This is just one small part of its meaning.  It is a very complex concept that describes the true nature of reality. Sunyata has an accompanying symbol, which is a hand-drawn, incomplete circle (similar to the zen symbol for Enso). I was pretty preoccupied with the concept and symbol whilst there… and started noticing incomplete circles everywhere.

 

Do you have any favourite artists?

I love all kinds of art and photography and go to exhibitions frequently. Gustav Klimt, Yayoi Kusama, Roy Lichtenstein, Andreas Gursky, Gerhardt Richter, Damien Hirst, Peter Blake, Mark Rothko all spring to mind, although I’m inspired by just about everyone, including my own children!

 

Where do you see the murals being installed? Is there a specific one that you think belongs in a specific room?

I don’t feel there is any specific reason for any piece to be in any specific room. However, what I've noticed is that people are drawn to the pieces in several ways. On one level, if people don’t know the background story, they are attracted by the colour schemes and shapes. Once they know the story, they are attracted by the quality or ‘intention' that is imbued into each piece. Very often, both the colours AND the intention are equally as attractive!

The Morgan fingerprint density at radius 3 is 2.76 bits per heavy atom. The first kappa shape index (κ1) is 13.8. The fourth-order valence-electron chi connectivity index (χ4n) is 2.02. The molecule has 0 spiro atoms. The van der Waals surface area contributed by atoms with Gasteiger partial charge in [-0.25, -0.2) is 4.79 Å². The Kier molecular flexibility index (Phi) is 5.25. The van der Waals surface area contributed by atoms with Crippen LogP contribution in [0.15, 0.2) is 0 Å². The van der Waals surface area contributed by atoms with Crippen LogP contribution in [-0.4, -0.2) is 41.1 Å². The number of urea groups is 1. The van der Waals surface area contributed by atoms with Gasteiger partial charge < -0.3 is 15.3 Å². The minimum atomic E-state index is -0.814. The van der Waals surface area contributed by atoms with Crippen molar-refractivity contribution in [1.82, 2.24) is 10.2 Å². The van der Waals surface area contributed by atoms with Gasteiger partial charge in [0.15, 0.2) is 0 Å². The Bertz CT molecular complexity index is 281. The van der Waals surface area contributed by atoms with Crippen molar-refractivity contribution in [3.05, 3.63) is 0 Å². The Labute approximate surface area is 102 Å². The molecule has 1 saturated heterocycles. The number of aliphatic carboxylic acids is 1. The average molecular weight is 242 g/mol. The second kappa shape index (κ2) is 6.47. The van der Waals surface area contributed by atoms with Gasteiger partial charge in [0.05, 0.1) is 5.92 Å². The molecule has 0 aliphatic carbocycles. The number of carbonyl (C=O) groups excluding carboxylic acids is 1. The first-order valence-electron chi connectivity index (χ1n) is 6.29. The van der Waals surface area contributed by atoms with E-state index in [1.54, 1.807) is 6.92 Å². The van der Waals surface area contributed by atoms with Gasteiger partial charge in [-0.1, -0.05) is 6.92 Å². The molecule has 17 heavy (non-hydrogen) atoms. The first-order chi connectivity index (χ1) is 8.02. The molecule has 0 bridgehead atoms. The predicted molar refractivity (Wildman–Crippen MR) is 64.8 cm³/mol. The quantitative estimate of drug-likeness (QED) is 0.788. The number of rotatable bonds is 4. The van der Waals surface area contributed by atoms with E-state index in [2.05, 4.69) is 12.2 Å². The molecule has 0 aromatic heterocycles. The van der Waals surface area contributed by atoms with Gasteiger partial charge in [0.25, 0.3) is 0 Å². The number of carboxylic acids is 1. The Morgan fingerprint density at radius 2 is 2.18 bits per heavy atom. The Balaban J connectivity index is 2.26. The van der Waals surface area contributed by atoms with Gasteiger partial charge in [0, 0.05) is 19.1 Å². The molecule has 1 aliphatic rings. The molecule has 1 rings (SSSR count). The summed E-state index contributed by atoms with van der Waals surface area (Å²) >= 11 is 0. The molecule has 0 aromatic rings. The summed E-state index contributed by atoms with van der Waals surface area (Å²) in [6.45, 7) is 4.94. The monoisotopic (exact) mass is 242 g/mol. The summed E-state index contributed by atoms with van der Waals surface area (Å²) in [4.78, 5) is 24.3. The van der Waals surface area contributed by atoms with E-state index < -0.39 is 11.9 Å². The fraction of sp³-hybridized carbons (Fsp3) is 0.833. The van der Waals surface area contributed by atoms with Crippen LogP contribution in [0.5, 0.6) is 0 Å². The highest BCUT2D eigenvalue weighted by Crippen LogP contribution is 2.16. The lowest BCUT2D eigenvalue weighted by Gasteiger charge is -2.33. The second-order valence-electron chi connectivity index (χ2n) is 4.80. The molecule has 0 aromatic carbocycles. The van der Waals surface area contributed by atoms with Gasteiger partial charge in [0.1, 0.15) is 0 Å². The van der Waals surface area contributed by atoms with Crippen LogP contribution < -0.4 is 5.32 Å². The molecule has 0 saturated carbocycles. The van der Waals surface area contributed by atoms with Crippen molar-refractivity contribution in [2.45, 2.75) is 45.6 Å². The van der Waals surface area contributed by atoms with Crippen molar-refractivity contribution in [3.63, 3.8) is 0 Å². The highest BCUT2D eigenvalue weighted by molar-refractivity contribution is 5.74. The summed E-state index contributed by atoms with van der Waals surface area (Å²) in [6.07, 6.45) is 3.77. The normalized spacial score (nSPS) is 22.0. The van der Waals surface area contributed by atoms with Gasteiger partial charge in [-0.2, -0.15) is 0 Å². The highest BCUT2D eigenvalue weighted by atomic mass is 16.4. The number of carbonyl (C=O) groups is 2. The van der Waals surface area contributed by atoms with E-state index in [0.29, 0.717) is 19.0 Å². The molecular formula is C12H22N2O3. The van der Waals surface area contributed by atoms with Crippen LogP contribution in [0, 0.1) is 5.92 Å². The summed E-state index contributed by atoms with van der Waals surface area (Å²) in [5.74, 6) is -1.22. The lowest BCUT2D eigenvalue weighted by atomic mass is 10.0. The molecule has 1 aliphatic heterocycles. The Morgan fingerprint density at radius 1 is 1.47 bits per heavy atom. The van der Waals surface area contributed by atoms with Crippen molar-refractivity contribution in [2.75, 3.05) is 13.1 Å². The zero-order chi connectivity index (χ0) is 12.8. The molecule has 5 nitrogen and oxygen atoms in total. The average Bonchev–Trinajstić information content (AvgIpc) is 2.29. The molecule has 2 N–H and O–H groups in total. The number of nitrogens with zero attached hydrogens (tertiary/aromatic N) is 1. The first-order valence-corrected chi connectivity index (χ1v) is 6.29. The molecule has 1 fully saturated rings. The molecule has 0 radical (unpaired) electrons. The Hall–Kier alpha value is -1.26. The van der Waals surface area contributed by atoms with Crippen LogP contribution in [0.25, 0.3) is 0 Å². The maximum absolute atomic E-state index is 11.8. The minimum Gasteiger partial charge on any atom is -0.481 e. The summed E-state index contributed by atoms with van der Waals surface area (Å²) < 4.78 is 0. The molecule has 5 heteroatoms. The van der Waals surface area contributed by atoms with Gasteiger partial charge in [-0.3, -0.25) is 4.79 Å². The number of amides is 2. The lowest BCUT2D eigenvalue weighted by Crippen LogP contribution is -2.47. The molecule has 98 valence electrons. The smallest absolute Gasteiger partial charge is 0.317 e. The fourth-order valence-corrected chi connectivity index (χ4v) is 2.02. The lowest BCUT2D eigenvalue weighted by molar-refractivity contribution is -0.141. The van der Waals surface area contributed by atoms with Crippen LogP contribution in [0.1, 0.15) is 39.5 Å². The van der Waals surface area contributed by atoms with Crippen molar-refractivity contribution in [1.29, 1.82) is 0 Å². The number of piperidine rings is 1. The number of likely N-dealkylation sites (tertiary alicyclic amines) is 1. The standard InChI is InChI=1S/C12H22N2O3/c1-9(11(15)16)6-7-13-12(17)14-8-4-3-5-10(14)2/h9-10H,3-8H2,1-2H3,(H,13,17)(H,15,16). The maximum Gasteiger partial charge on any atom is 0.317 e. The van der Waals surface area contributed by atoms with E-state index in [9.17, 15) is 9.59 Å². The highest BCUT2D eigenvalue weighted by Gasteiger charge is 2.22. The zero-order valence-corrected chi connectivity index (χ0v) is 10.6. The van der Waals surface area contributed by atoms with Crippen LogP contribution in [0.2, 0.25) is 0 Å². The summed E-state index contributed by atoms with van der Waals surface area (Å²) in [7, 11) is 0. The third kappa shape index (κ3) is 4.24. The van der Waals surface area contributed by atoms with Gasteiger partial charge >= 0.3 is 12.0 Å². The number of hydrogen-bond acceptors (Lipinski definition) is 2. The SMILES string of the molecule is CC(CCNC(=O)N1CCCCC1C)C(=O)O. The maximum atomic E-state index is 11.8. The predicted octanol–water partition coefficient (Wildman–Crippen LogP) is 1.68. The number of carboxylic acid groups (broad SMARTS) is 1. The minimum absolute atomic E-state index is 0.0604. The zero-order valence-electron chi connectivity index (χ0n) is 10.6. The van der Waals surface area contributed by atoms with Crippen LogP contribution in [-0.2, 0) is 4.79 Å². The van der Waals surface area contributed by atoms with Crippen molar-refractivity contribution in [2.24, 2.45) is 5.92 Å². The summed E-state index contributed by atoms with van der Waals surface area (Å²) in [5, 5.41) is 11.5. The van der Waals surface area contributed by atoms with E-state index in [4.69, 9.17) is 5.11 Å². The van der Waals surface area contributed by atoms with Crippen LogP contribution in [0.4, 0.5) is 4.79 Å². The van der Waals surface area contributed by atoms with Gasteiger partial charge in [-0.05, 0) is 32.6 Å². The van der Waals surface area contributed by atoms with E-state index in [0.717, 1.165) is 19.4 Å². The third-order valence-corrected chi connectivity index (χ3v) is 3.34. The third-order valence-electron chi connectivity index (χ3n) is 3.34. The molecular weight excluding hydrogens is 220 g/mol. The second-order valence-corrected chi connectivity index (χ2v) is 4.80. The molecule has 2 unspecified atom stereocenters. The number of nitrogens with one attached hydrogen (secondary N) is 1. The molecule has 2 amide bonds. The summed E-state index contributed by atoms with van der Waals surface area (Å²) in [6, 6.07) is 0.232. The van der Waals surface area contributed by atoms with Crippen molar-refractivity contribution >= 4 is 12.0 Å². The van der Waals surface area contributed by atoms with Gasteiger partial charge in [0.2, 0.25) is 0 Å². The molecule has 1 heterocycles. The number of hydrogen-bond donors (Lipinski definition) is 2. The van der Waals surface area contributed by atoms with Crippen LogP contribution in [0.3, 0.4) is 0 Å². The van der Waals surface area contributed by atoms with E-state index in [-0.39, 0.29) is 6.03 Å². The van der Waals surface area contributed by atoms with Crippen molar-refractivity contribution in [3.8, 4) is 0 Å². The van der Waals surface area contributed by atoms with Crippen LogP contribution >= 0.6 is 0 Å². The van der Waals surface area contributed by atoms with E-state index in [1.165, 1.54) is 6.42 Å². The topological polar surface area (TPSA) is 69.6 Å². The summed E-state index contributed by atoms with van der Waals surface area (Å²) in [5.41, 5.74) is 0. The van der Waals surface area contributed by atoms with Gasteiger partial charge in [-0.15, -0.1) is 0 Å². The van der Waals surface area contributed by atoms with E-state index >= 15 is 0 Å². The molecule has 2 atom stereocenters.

What would it mean to you to see your artwork take up an entire wall in someone’s home or workplace?

I can honestly say that I will never tire of this. On one level, there is the fact that your work has connected with some stranger so much so that they want to have it in their home. That causes a very powerful reaction in me. I am humbled and grateful.

It means that I am more able to make a living doing something that I love. On another level, I hope that these pieces, which have helped me to ‘heal’ and grow, provide the same benefit for the people who have adorned their homes with them.

When I produced the artworks, I thought they were beautiful and interesting, but as wallpaper, they have been taken to a totally different level. I love that.